Viet Nam is earmarking environmentally friendly, high tech investment to best serve the sustainable growth of the country.
The message was delivered by Minister of Planning and Investment Nguyen Chi Dung at the Vietnam Business Forum (VBF) in Ha Noi on Friday.
Appreciating the contributions made by foreign direct investment (FDI), he said: “FDI is again a bright spot. For the first time, disbursed capital of FDI projects reached US$20.4 billion in 2019.”
He added last year the total registered capital reached more than $38 billion, the highest in the last 10 years.
Dung told the forum: “Viet Nam will continue to select quality FDI projects with high value-added content, high technology and innovation to help the country enter the global value chain faster.”
Chairman of the Viet Nam Chamber of Commerce and Industry (VCCI) and co-chairman of the VBF Consortium, Vu Tien Loc said that local enterprises should work more closely with FDI to make good use of market expansion opportunities and reform.
He added: “It is also a way to facilitate FDI businesses to take deeper roots in Viet Nam’s economy, through the value chains established with domestic businesses.”
Regarding public-private partnerships (PPP), Loc said: “Viet Nam needs up to $25 billion for infrastructure development projects each year.”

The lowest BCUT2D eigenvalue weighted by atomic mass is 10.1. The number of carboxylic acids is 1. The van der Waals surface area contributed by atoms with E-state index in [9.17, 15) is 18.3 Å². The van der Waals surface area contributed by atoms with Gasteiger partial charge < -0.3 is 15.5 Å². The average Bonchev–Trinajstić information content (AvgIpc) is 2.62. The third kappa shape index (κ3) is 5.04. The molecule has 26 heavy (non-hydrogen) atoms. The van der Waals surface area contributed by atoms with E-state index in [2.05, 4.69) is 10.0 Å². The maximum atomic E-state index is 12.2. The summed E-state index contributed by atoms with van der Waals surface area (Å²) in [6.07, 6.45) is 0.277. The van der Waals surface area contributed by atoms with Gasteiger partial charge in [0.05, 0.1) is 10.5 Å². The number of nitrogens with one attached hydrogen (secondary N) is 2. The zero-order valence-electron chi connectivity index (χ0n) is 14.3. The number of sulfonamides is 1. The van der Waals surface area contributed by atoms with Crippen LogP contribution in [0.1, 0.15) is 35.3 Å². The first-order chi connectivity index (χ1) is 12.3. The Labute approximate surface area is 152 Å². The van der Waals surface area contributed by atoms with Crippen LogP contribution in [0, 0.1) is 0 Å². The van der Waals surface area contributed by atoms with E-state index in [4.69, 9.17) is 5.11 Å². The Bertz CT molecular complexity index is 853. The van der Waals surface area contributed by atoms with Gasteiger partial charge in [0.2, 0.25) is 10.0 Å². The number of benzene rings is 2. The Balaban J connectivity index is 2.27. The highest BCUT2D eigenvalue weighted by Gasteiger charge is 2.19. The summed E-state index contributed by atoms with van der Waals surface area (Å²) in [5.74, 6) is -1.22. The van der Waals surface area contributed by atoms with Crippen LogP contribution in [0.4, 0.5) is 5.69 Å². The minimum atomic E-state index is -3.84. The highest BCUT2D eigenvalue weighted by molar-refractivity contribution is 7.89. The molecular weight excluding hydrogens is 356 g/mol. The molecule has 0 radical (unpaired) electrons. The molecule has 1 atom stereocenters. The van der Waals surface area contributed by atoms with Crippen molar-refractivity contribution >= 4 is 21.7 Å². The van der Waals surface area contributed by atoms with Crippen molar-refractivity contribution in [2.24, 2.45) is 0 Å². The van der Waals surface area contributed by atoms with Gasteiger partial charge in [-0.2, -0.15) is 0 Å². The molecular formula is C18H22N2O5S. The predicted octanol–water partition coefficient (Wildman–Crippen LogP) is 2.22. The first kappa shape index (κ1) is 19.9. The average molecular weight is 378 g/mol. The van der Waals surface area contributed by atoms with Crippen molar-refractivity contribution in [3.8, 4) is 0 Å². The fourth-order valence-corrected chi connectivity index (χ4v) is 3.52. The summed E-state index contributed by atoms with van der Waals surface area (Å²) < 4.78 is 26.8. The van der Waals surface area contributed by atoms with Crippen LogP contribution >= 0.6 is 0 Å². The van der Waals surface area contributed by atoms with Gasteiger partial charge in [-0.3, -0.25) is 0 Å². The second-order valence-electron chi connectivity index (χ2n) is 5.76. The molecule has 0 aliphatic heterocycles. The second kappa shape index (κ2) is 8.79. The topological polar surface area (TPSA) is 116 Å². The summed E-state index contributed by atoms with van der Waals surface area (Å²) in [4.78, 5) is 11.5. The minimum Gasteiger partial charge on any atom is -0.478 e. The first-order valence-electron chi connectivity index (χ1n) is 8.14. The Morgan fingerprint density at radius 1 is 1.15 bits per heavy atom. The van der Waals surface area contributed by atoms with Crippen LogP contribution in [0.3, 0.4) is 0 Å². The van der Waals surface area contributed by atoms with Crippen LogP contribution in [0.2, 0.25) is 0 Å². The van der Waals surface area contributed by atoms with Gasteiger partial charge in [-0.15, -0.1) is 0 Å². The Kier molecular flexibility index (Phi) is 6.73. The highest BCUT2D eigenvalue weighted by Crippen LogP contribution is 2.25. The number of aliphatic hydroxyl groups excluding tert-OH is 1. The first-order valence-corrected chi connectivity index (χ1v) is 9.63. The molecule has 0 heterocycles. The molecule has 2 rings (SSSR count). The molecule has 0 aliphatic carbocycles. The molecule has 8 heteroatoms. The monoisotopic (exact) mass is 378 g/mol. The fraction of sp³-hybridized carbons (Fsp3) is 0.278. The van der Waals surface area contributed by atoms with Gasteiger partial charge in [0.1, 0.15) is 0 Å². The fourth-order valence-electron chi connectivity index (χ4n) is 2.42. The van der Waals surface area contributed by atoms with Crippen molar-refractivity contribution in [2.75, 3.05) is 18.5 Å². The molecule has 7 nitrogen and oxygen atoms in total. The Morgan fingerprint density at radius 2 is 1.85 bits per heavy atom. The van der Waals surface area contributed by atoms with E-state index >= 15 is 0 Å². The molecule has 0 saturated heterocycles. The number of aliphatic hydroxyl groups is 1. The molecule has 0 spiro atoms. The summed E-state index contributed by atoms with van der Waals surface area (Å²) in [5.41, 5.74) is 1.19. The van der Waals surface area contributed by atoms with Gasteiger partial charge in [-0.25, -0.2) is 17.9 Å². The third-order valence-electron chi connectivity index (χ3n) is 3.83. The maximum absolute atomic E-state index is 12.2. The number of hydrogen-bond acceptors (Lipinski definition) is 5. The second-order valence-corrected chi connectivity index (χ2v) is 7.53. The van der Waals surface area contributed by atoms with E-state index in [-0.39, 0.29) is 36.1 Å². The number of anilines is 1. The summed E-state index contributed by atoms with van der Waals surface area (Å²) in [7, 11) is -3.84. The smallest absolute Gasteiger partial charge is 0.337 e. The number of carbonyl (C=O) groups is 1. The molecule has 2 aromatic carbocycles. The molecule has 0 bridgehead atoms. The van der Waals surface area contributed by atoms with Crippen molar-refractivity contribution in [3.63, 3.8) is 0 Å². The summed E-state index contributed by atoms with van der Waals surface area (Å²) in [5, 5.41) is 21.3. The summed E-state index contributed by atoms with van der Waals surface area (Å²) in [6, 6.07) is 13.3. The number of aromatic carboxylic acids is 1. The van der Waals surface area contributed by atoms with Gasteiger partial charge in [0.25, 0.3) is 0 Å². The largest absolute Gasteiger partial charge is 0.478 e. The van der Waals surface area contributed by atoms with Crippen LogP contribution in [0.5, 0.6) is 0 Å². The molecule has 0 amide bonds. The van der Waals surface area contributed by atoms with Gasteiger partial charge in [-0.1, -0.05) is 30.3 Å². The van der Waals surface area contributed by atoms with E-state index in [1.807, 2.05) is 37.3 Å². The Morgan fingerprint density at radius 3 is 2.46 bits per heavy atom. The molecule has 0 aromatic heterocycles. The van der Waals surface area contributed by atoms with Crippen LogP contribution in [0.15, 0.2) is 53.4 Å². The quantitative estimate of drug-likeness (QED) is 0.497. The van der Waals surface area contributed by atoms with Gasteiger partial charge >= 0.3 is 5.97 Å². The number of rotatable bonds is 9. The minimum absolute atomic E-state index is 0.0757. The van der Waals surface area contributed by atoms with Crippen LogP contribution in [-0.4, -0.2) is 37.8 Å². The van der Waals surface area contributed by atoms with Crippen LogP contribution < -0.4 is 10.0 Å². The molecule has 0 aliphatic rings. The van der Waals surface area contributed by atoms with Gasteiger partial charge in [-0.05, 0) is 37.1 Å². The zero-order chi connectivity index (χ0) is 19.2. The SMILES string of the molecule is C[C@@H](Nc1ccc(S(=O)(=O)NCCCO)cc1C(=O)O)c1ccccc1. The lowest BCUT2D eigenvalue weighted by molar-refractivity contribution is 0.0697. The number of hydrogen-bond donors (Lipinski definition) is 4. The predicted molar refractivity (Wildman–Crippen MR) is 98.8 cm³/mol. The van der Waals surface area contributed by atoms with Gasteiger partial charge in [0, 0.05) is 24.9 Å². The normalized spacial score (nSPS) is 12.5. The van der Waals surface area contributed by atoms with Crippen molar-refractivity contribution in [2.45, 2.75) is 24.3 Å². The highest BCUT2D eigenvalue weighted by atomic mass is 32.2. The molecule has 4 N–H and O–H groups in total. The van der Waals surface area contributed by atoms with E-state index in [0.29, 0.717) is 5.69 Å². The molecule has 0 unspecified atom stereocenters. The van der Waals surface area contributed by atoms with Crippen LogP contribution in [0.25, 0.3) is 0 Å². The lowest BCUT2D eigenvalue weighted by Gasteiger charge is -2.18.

He suggested foreign investors should join PPPs to finance the country’s development in the future.
Telling Viet Nam to prioritise “a sustainable economy”, Virginia Foote, co-chair, Vietnam Business Forum Consortium thought innovation could be “the next chapter of Viet Nam’s success.”
She told the forum: “Viet Nam is well known for its talents in science, internet.”
Foote said she believed the country could benefit further from the digital economy with innovations of IT and Fintech, IoT and other smart industries.
But Fred Burke, head of BVF’s investment and trade working group said: “Viet Nam still confronts serious obstacles to maximise its tremendous potential.”
He raised concerns of the foreign investors in the capital limit in the local fintech, saying: “Non-cash payments are critical to innovation, smart cities, and Industry 4.0 but the current draft decree amending Decree No. 101/2012 / ND-CP that imposes a foreign-ownership cap may affect some foreign fintech companies in the country.”
Burke thought the limit could drive out current innovation and prevent other foreign investment while most of the local fintech start-ups raised institutional capital from foreign investors.
As the result, it would restrict the ability of the local fintech firms and make them less competitive with others in the region, said Burke.
Seck Yee Chung, Vice President, Singapore Business Group in Viet Nam said: “The Government should continue efforts to streamline the foreign investment licensing and approval process. This can be achieved with the use of emails of courier between licensing authorities and regulators. ”
Chung also asked the Government to develop the use of online applications for foreign investment and M&A approvals.
VBF is organised twice a year, providing regular policy dialogues between the Government and business community aiming at a favourable business environment and sustainable economic development in Viet Nam.